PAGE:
The Smudge

Ash Wednesday is a weird day in New York.

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Because for really the first time during these blistery winter months, you actually look up and see people.

Now, I know…that sounds bad. Like, what the heck? Who is this girl that she just goes around with her head in the clouds, not seeing people?

  
But it’s true. In New York, people commute –read: walkon a mission. Especially in the winter. You’re bundled up. Hunkered down. And you’re walking with purpose to get to where you need to go, as fast as possible, so you can get in out of the cold.

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Or when you’re on the subway — You listen to your ear phones, look straight ahead, and try not to get in anyone’s way.

Welcome to New York.

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But.

Ash Wednesday is a little different.

Because of a smudge of ash on your forehead.

Maybe it’s curiosity or nosiness, maybe it’s voyeurism, or perhaps a combination of all three, but I find myself looking at people. Really seeing them. Seeing their faces.

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And this really did something to my heart. It convicted me.

I should be truly seeing people everyday.

Yes, the ashes on your forehead mark whether or not you went to church that day…but here’s the truth: regardless of whether we have a silly smudge on our foreheads or not…we are all God’s creation. And each and every man, woman, child, elderly, business man on the subway, mother with three kids in tow, homeless man on the street, teenager at the mall — every single person has an inherent value and dignity simply because of that fact: that they were created by God.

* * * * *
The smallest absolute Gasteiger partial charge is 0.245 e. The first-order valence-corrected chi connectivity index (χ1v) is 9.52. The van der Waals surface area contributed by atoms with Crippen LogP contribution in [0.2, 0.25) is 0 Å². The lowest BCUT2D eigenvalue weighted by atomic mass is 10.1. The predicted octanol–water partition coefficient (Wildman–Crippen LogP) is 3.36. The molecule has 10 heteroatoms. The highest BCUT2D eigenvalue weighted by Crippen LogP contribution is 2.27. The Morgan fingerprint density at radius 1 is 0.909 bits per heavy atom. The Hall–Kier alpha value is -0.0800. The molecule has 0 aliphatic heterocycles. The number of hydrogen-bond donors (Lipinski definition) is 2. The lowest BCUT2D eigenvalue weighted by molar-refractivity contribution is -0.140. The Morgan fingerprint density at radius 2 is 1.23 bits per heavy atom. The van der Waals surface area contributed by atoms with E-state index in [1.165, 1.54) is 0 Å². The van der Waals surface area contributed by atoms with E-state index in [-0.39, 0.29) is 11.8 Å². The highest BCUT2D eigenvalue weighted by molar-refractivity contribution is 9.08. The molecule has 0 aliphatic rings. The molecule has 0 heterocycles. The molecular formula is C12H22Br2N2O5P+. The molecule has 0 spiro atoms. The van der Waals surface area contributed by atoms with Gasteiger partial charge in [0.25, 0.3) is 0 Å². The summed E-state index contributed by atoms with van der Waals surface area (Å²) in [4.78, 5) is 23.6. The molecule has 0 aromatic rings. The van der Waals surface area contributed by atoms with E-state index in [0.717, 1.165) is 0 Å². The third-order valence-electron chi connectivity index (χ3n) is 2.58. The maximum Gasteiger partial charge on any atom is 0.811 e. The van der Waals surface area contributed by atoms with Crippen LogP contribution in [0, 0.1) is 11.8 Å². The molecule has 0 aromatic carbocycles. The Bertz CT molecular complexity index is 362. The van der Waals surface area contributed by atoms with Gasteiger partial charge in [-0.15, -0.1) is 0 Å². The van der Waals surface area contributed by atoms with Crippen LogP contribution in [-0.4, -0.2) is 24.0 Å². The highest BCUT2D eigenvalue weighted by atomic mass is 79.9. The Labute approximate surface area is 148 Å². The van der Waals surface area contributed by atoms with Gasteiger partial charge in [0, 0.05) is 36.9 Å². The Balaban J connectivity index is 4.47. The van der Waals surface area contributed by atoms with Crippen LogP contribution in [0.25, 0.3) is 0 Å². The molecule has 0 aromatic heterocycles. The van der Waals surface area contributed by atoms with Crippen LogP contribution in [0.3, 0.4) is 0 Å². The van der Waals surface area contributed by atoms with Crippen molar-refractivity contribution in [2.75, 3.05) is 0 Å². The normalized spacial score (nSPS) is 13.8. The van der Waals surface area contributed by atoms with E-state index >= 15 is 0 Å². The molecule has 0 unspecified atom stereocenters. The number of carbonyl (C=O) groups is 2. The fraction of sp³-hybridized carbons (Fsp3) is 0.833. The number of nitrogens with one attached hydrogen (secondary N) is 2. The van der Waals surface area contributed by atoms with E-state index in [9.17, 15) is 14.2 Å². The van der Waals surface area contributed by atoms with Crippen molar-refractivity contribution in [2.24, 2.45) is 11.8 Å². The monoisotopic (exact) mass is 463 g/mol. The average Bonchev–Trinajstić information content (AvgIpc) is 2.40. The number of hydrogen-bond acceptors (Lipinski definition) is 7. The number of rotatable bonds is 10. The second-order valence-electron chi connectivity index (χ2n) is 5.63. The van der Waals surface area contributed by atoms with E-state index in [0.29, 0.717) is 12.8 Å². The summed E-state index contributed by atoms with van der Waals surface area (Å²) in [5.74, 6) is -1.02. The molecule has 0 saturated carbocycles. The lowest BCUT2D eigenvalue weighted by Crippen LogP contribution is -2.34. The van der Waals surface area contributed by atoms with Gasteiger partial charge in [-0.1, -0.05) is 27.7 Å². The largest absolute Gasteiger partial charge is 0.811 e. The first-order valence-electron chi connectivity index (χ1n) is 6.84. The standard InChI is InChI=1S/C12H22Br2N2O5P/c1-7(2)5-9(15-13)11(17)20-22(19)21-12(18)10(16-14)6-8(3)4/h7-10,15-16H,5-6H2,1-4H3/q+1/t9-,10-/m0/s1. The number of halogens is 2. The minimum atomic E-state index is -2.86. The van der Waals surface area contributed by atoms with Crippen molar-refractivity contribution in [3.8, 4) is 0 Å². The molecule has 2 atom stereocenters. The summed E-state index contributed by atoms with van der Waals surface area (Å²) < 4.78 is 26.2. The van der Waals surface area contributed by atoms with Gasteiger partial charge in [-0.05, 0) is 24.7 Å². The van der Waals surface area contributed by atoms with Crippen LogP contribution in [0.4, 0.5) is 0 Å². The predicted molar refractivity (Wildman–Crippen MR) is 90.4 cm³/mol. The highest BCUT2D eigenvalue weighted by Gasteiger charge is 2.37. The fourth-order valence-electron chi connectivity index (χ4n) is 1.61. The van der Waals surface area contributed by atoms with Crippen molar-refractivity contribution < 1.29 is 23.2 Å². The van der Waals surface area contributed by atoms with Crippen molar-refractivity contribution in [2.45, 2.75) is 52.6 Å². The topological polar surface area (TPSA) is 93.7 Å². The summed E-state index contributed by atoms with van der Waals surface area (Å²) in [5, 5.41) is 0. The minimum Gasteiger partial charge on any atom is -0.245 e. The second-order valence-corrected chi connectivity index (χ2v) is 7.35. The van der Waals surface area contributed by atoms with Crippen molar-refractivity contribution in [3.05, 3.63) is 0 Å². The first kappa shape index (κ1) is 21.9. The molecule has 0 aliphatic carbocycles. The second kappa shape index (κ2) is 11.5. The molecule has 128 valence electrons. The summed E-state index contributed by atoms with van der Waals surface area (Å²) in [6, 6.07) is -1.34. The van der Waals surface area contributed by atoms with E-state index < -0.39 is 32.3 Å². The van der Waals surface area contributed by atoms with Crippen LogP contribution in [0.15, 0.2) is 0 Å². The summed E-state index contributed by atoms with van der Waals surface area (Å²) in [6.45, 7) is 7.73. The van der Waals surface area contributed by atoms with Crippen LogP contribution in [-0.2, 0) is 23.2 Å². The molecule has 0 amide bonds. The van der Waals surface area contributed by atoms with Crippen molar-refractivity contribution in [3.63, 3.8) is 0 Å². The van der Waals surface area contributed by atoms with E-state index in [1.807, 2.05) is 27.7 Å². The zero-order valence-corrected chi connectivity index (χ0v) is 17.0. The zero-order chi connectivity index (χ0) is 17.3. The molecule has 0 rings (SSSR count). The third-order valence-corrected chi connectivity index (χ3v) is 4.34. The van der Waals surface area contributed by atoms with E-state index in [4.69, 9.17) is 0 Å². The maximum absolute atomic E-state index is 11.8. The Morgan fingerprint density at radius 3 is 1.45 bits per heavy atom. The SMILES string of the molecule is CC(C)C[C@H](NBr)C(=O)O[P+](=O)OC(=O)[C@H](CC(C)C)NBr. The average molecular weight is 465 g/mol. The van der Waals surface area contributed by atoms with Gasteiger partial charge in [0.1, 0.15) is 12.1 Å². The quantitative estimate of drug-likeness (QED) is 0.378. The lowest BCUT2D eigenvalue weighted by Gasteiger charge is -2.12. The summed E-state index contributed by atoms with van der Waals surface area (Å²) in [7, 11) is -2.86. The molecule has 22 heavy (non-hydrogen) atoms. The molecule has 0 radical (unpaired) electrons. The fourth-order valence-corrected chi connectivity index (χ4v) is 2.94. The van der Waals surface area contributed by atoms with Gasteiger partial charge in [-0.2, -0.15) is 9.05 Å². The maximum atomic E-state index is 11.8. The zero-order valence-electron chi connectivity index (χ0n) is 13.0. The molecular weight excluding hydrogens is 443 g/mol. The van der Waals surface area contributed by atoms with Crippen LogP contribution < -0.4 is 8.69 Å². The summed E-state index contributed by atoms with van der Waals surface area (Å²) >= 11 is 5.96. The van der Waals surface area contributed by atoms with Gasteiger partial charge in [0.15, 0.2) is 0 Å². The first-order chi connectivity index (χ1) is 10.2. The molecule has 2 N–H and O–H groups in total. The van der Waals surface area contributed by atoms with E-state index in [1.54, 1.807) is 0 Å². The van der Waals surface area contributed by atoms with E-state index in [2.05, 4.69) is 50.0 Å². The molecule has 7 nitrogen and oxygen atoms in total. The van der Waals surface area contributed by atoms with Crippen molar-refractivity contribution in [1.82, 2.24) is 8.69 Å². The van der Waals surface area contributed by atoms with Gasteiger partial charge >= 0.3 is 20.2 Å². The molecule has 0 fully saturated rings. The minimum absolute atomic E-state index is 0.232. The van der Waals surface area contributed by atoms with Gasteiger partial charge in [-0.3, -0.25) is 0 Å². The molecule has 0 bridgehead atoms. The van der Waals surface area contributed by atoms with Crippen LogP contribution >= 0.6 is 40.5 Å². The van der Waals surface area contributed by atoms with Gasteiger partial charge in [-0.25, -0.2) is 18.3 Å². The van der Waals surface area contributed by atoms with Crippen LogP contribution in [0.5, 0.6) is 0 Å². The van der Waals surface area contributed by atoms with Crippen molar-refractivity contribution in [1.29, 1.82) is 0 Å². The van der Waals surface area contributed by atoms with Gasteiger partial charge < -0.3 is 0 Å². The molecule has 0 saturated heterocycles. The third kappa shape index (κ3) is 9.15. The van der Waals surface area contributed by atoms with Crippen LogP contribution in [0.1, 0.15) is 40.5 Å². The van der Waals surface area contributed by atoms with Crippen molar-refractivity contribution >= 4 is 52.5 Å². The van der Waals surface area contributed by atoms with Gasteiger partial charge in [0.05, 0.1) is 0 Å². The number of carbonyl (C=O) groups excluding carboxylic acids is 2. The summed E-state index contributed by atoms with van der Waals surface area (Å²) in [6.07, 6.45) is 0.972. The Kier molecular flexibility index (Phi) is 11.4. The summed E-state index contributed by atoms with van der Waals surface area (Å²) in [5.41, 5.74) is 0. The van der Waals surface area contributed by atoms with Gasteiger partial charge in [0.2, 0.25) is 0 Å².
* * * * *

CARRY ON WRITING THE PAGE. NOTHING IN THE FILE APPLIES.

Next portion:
And regardless of a “smudge” or not — we are called to love each other. Show kindness. Compassion. Generosity. To everyone.

We are called to see one another.

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Yesterday was really a wake up call for me. A realization that I need to look up, look into people eyes, and see the precious creation that is in front of me.

Because his or her inherent human dignity demands it.

To love my neighbor as I (am trying/learning) to love myself.

Lastly, walking around yesterday and really seeing the people around me, it made me think about how I saw myself.

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I’ve been very open about my battle with the mirror – first: avoiding it at all costs because my self image reflected the pain my anorexia caused myself and others; and then finally (and more recently): growing to find the beauty inside. But the experience I had today in being intentional with how I looked at each person, reminded me that I need to do the same with myself. Really see the person looking back at me in the mirror. See her worth. Her dignity. Her beauty. Because it’s there. I’m just so accustomed to not look for it. But it’s there. He put it there.